Jefferies acting as our sales agent in accordance with the terms of the sales
agreement. As of March 31, 2022, we sold a total of 6,429,486 shares of our
common stock through Jefferies with an aggregate offering price of $10,073,707
and we have approximately $4.9 million offering price remaining available under
the Sales Agreement.


We estimate that based on current plans and assumptions, that our available cash
will be insufficient to satisfy our cash requirements under our present
operating expectations through cash available under our Credit Line and sales of
equity through our Sales Agreement. Other than funds received from the sale of
our equity and advances from our related party, and cash resource generating
from our operations, we presently have no other significant alternative source
of working capital. We have used these funds to fund our operating expenses, pay
our obligations and grow our company. We will need to raise significant
additional capital to fund our operations and to provide working capital for our
ongoing operations and obligations. Therefore, our future operation is dependent
on our ability to secure additional financing. Financing transactions may
include the issuance of equity or debt securities, obtaining credit facilities,
or other financing mechanisms. However, the trading price of our common stock
and a downturn in the U.S. equity and debt markets could make it more difficult
to obtain financing through the issuance of equity or debt securities. Even if
we are able to raise the funds required, it is possible that we could incur
unexpected costs and expenses or experience unexpected cash requirements that
would force us to seek alternative financing. Furthermore, if we issue
additional equity or debt securities, stockholders may experience additional
dilution or the new equity securities may have rights, preferences or privileges
senior to those of existing holders of our common stock. The inability to obtain
additional capital may restrict our ability to grow and may reduce our ability
to continue to conduct business operations. If we are unable to obtain
additional financing, we will be required to cease our operations. To date, we
have not considered this alternative, nor do we view it as a likely occurrence.



Contractual Obligations and Off-Balance Sheet Arrangements



Contractual Obligations


We have certain fixed contractual obligations and commitments that include
future estimated payments. Changes in our business needs, cancellation
provisions, and other factors may result in actual payments differing from the
estimates. We cannot provide certainty regarding the timing and amounts of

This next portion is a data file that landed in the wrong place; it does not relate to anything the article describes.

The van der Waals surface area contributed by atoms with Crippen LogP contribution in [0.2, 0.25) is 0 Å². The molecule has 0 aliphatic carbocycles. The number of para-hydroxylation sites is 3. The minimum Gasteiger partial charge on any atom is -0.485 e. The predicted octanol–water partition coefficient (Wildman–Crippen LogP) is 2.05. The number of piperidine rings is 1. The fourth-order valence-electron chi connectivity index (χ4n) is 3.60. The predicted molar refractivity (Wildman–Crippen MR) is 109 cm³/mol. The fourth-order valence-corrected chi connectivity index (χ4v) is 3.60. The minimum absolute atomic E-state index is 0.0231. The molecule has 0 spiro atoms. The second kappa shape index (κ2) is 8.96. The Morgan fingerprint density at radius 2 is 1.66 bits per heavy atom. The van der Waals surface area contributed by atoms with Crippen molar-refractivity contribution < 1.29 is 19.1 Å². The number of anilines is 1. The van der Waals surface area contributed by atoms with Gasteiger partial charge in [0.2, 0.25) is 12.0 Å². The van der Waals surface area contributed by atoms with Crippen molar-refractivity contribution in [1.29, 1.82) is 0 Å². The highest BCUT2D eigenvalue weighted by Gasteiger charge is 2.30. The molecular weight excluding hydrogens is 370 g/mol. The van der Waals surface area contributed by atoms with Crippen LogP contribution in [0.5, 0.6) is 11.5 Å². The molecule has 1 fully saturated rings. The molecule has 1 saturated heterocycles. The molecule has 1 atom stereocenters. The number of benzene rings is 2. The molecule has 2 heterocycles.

payments. We have presented below a summary of the most significant assumptions
used in our determination of amounts presented in the tables, in order to assist
in the review of this information within the context of our consolidated
financial position, results of operations, and cash flows. The following tables
summarize our contractual obligations as of March 31, 2022, and the effect these
obligations are expected to have on our liquidity and cash flows in future
periods.



                                       31





                                                             Payments Due by Period
                                                    Less than 1
Contractual obligations:             Total             year           1-3 years       3-5 years       5+ years
Operating lease commitment        $    132,110     $     132,110     $         -     $         -     $        -
Acquisition consideration              100,000           100,000               -               -              -
Borrowings from related party
(principal)                          3,240,262                 -       3,240,262               -              -
Accrued interest - related
party                                  408,120           408,120               -               -              -
Epicon equity investment
obligation                             826,498           275,499         550,999               -              -
AVAR joint venture commitment       10,788,644                 -       5,788,644       5,000,000              -
Total                             $ 15,495,634     $     915,729     $ 9,579,905     $ 5,000,000     $        -



Off-balance Sheet Arrangements

We presently do not have off-balance sheet arrangements.

Foreign Currency Exchange Rate Risk




A portion of our operations are in China. Thus, a portion of our revenues and
operating results may be impacted by exchange rate fluctuations between RMB and
US dollars. For the three months ended March 31, 2022 and 2021, we had an
unrealized foreign currency translation gain of approximately $2,000 and an
unrealized foreign currency translation loss of approximately $3,000,
respectively, because of changes in the exchange rate.



Inflation


The effect of inflation on our revenue and operating results was not
significant.

© Edgar Online, source Glimpses

Source link